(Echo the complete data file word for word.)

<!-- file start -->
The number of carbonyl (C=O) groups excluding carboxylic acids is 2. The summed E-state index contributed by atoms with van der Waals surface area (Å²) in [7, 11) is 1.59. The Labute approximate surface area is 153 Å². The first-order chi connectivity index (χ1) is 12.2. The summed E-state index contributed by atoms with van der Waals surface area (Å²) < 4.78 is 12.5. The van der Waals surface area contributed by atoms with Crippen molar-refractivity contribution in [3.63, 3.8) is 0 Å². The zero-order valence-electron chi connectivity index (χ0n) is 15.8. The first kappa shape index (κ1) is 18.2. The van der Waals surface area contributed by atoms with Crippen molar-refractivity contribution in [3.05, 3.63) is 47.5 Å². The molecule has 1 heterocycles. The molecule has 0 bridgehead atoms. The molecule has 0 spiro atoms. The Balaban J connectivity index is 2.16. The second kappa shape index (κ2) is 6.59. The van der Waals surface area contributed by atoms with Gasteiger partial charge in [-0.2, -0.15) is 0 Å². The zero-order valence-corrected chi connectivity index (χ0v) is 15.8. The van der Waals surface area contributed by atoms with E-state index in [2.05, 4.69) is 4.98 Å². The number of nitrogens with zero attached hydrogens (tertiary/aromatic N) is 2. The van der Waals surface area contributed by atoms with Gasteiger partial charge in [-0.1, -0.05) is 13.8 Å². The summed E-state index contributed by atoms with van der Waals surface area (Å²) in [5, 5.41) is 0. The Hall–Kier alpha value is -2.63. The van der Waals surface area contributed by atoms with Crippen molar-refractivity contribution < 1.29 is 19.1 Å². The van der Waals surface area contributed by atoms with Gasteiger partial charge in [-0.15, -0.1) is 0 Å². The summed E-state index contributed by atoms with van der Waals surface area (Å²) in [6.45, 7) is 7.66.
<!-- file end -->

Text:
The number of carbonyl (C=O) groups excluding carboxylic acids is 2. The summed E-state index contributed by atoms with van der Waals surface area (Å²) in [7, 11) is 1.59. The Labute approximate surface area is 153 Å². The first-order chi connectivity index (χ1) is 12.2. The summed E-state index contributed by atoms with van der Waals surface area (Å²) < 4.78 is 12.5. The van der Waals surface area contributed by atoms with Crippen molar-refractivity contribution in [3.63, 3.8) is 0 Å². The zero-order valence-electron chi connectivity index (χ0n) is 15.8. The first kappa shape index (κ1) is 18.2. The van der Waals surface area contributed by atoms with Crippen molar-refractivity contribution in [3.05, 3.63) is 47.5 Å². The molecule has 1 heterocycles. The molecule has 0 bridgehead atoms. The molecule has 0 spiro atoms. The Balaban J connectivity index is 2.16. The second kappa shape index (κ2) is 6.59. The van der Waals surface area contributed by atoms with Gasteiger partial charge in [-0.2, -0.15) is 0 Å². The zero-order valence-corrected chi connectivity index (χ0v) is 15.8. The van der Waals surface area contributed by atoms with E-state index in [2.05, 4.69) is 4.98 Å². The number of nitrogens with zero attached hydrogens (tertiary/aromatic N) is 2. The van der Waals surface area contributed by atoms with Gasteiger partial charge in [-0.1, -0.05) is 13.8 Å². The summed E-state index contributed by atoms with van der Waals surface area (Å²) in [5, 5.41) is 0. The Hall–Kier alpha value is -2.63. The van der Waals surface area contributed by atoms with Crippen molar-refractivity contribution < 1.29 is 19.1 Å². The van der Waals surface area contributed by atoms with Gasteiger partial charge in [-0.15, -0.1) is 0 Å². The summed E-state index contributed by atoms with van der Waals surface area (Å²) in [6.45, 7) is 7.66.